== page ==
Pleased to Meet You?: Trepidation for First-Time Summiteers
This weekend the 43rd G7 summit takes place in Taormina, Italy. Staff and students attending the summit are working as policy analysts with Sheffield University's Global Learning Opportunities in the Social Sciences (GLOSS) initiative.
International Media Centre, G7 Taormina Summit. The Taormina G7 Summit has been presented as ‘Building the Foundations of Renewed Trust’; in the current political climate, this theme could not be more appropriate. For four of the seven leaders of sovereign nations around the table, this will be their first G7 summit, the first time this has occurred since 1981, and only the second time in history. Taormina therefore represents a golden opportunity for new alliances to be forged and fresh perspectives on old problems to be tested. For that to happen, however, there must be collaboration between the most powerful political figures.
The summit will be President Trump’s first outing at a global summit, but his likely approach is unknown. His apparent distrust of transnational organisations and preference for ‘America First’ protectionist policies could lead to minimal input from the US. This has the potential to create an enormous obstacle to compliance with of any pledges agreed at the summit.
Conversely, he could use the summit as an opportunity to push his own agenda, in which case he could be an overbearing presence. In any case, he attends the summit amid allegations of sharing intelligence with Russia, who themselves were excluded from the G8 in 2014 because of their actions in Crimea. This would only hinder the intelligence sharing process between nations, especially between members of the ‘Five Eyes’ group, of which the UK and Canada are also a part. The lack of security information from other states could impede the US fight against ISIS, a hardline approach to which gained Trump much support during his election campaign.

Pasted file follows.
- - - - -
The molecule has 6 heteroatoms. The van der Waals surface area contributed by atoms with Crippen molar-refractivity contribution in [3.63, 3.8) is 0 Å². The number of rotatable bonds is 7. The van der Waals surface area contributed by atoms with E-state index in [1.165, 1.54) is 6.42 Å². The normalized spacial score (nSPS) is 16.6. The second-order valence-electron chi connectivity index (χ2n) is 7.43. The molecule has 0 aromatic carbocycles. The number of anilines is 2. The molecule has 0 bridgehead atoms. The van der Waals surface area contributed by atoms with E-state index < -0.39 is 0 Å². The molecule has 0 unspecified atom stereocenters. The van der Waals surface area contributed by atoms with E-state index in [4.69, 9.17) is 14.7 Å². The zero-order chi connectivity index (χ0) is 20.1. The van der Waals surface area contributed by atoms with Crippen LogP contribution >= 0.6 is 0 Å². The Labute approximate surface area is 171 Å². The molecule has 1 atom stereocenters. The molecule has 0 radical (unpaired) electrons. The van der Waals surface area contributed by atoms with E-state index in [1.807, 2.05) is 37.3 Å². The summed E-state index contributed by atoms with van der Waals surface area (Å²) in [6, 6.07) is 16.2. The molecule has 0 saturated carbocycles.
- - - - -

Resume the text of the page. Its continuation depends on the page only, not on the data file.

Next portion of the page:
Theresa May, already concerned with fighting a snap general election in the UK, will also be attending her first summit. She could be in a precarious position, facing a balancing act of working on a global level with EU representatives and member states, whilst also satisfying voters back home who wish to see the UK sever all ties with Europe. She will correspondingly want to avoid showing her hand to EU representatives, wary that she may have to enter into negotiations with them. Her supporters will expect her to deliver a deal that gives the UK a strong foundation to flourish in its post-EU life.
Emmanuel Macron’s election as French President earlier this month should facilitate cooperation, particularly between France, Germany, Italy and the two EU representatives who are also in attendance. Whilst his rival for the presidency, Marine Le Pen, was fiercely anti-Europe and anti-globalisation, Macron has claimed he wishes to take a more open approach and strengthen ties with the EU and Germany in particular. Yet, he faces opposition from some parts of both France’s traditional left and right, and does not currently have a parliament to govern. In addition, he is largely unknown to other world leaders, who will use the G7 as an opportunity to figure out how, or indeed if, cooperation will be possible. The upcoming weeks will therefore determine exactly how much impetus he is able to muster.
As trust is currently such a scarce commodity in world politics, this G7 summit was always going to be one with some degree of uncertainty about what the future might bring. With recent events, and the unpredictable nature of some of the world’s most powerful figures, it promises to be even more so. Distrust between nations and leaders could well mean that a great deal of posturing, but not much policymaking, takes place. This would only bring into further disrepute the notion of the G7 as an effective form of government.
G7 Team: Garrett Wallace Brown, Hugo Dobson, Rachael Bunyan, Adam Coles, Jack Hunnaball, Dinora Kruja, Yuma Osaki, Dale Riahi and Jo Weir – Global Leadership Initiative, The University of Sheffield.